Then there were other factors out of my control but no less impactful: work has been particularly stressful the last few weeks with the start of weekly seminars as part of an NSF grant I’m on and a pair of graduate students preparing their theses and defenses later this month; also, work began two weeks ago on long-stalled master bathroom renovations which, when completed, would give us use of our shower for the first time in over three years, but in the meantime has effectively taken our bedroom entirely out of play (far too dusty) and upended all of our at-home routines… not to mention our sleep.

Actually stopped mid-race to take this photo. GO SAVANNAH BANANAS.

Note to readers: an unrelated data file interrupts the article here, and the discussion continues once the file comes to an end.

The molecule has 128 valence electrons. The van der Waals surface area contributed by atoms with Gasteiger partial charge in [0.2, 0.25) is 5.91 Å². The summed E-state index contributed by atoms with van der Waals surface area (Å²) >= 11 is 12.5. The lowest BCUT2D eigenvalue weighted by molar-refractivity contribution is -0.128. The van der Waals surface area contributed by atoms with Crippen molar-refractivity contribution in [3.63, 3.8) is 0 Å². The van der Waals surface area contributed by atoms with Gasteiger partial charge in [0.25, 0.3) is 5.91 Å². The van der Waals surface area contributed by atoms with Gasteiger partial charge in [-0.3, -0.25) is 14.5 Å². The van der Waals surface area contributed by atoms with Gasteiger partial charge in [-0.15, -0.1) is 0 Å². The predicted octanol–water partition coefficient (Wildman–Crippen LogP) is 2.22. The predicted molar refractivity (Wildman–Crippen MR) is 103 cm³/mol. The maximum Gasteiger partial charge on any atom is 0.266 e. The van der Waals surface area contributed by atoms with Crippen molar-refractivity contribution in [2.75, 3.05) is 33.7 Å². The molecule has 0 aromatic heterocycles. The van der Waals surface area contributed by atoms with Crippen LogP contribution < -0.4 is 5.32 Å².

Finally, there’s also the unconfirmed factor of long COVID. Back in December, COVID finally caught up with our family during our holiday trip to see extended family in Arizona; I tested positive on NYE night. Since then, about 30-40% of my runs have involved extreme chest tightness in the first mile that, frankly, feels like drowning: I simply can’t get enough air. It’ll subside after about a mile, but often precipitates multiple walk breaks within that first mile, and absolutely tanks my mental state–which has an outsized downstream effect on longer runs, tiring me out faster. I’ve been incorporating some additional stretches that open up my torso, and adding some breathing exercises before starting any runs, and they may very well be helping. It’s also entirely possible that this isn’t long COVID at all, but it’s difficult if not impossible to tease out.